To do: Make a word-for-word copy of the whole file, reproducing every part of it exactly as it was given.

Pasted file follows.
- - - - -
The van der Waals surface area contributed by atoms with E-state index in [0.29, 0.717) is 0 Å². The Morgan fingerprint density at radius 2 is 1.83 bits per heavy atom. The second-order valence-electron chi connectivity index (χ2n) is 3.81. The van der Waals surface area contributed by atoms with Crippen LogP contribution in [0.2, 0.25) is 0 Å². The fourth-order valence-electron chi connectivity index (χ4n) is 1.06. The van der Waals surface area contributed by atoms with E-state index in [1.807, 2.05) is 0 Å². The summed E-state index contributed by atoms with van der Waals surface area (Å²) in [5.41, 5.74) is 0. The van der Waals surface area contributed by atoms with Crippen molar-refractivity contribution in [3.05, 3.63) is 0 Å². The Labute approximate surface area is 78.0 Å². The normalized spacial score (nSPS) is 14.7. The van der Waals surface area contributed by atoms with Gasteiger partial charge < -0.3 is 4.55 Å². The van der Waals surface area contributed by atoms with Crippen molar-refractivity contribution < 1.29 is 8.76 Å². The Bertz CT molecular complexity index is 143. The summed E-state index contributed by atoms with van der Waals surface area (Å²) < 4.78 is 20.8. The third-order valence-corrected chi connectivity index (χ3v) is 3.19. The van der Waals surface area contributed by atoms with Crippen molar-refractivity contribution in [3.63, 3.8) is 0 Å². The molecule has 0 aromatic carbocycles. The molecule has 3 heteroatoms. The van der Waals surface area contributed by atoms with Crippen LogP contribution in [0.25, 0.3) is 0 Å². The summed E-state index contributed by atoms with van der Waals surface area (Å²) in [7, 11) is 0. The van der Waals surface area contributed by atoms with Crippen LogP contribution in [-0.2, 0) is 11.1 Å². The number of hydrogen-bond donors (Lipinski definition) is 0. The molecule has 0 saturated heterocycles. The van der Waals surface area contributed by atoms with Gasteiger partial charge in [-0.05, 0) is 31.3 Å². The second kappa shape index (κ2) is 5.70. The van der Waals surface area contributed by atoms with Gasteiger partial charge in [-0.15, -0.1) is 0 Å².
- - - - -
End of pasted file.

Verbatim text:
The van der Waals surface area contributed by atoms with E-state index in [0.29, 0.717) is 0 Å². The Morgan fingerprint density at radius 2 is 1.83 bits per heavy atom. The second-order valence-electron chi connectivity index (χ2n) is 3.81. The van der Waals surface area contributed by atoms with Crippen LogP contribution in [0.2, 0.25) is 0 Å². The fourth-order valence-electron chi connectivity index (χ4n) is 1.06. The van der Waals surface area contributed by atoms with E-state index in [1.807, 2.05) is 0 Å². The summed E-state index contributed by atoms with van der Waals surface area (Å²) in [5.41, 5.74) is 0. The van der Waals surface area contributed by atoms with Crippen molar-refractivity contribution in [3.05, 3.63) is 0 Å². The Labute approximate surface area is 78.0 Å². The normalized spacial score (nSPS) is 14.7. The van der Waals surface area contributed by atoms with Gasteiger partial charge < -0.3 is 4.55 Å². The van der Waals surface area contributed by atoms with Crippen molar-refractivity contribution < 1.29 is 8.76 Å². The Bertz CT molecular complexity index is 143. The summed E-state index contributed by atoms with van der Waals surface area (Å²) < 4.78 is 20.8. The third-order valence-corrected chi connectivity index (χ3v) is 3.19. The van der Waals surface area contributed by atoms with Crippen molar-refractivity contribution in [3.63, 3.8) is 0 Å². The molecule has 0 aromatic carbocycles. The molecule has 3 heteroatoms. The van der Waals surface area contributed by atoms with Crippen LogP contribution in [0.25, 0.3) is 0 Å². The summed E-state index contributed by atoms with van der Waals surface area (Å²) in [7, 11) is 0. The van der Waals surface area contributed by atoms with Crippen LogP contribution in [-0.2, 0) is 11.1 Å². The number of hydrogen-bond donors (Lipinski definition) is 0. The molecule has 0 saturated heterocycles. The van der Waals surface area contributed by atoms with Gasteiger partial charge in [-0.05, 0) is 31.3 Å². The second kappa shape index (κ2) is 5.70. The van der Waals surface area contributed by atoms with Gasteiger partial charge in [-0.15, -0.1) is 0 Å².